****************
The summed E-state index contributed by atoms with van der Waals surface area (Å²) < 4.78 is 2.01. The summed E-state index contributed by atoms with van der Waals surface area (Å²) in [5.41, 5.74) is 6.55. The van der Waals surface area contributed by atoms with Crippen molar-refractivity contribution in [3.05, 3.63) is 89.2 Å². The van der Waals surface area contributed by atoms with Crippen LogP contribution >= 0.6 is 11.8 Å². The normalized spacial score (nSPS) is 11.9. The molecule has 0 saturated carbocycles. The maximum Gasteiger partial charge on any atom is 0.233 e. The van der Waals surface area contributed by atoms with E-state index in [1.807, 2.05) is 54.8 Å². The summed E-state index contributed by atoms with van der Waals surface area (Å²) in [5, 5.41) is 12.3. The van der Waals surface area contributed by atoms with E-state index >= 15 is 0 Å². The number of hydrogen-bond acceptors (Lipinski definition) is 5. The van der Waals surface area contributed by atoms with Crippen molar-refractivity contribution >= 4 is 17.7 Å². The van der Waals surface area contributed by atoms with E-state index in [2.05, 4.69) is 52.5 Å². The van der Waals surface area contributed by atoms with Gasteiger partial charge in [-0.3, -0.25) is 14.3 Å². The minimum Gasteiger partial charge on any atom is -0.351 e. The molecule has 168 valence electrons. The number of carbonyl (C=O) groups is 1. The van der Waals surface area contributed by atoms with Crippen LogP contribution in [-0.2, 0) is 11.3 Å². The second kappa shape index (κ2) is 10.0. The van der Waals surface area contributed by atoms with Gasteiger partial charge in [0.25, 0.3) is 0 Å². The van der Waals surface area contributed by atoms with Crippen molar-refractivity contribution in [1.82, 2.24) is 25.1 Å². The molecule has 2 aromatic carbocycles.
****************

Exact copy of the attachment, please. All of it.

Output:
The summed E-state index contributed by atoms with van der Waals surface area (Å²) < 4.78 is 2.01. The summed E-state index contributed by atoms with van der Waals surface area (Å²) in [5.41, 5.74) is 6.55. The van der Waals surface area contributed by atoms with Crippen molar-refractivity contribution in [3.05, 3.63) is 89.2 Å². The van der Waals surface area contributed by atoms with Crippen LogP contribution >= 0.6 is 11.8 Å². The normalized spacial score (nSPS) is 11.9. The molecule has 0 saturated carbocycles. The maximum Gasteiger partial charge on any atom is 0.233 e. The van der Waals surface area contributed by atoms with E-state index in [1.807, 2.05) is 54.8 Å². The summed E-state index contributed by atoms with van der Waals surface area (Å²) in [5, 5.41) is 12.3. The van der Waals surface area contributed by atoms with E-state index >= 15 is 0 Å². The number of hydrogen-bond acceptors (Lipinski definition) is 5. The van der Waals surface area contributed by atoms with Crippen molar-refractivity contribution >= 4 is 17.7 Å². The van der Waals surface area contributed by atoms with E-state index in [2.05, 4.69) is 52.5 Å². The van der Waals surface area contributed by atoms with Gasteiger partial charge in [-0.3, -0.25) is 14.3 Å². The minimum Gasteiger partial charge on any atom is -0.351 e. The molecule has 168 valence electrons. The number of carbonyl (C=O) groups is 1. The van der Waals surface area contributed by atoms with Crippen LogP contribution in [-0.2, 0) is 11.3 Å². The second kappa shape index (κ2) is 10.0. The van der Waals surface area contributed by atoms with Gasteiger partial charge in [0.25, 0.3) is 0 Å². The van der Waals surface area contributed by atoms with Crippen molar-refractivity contribution in [1.82, 2.24) is 25.1 Å². The molecule has 2 aromatic carbocycles.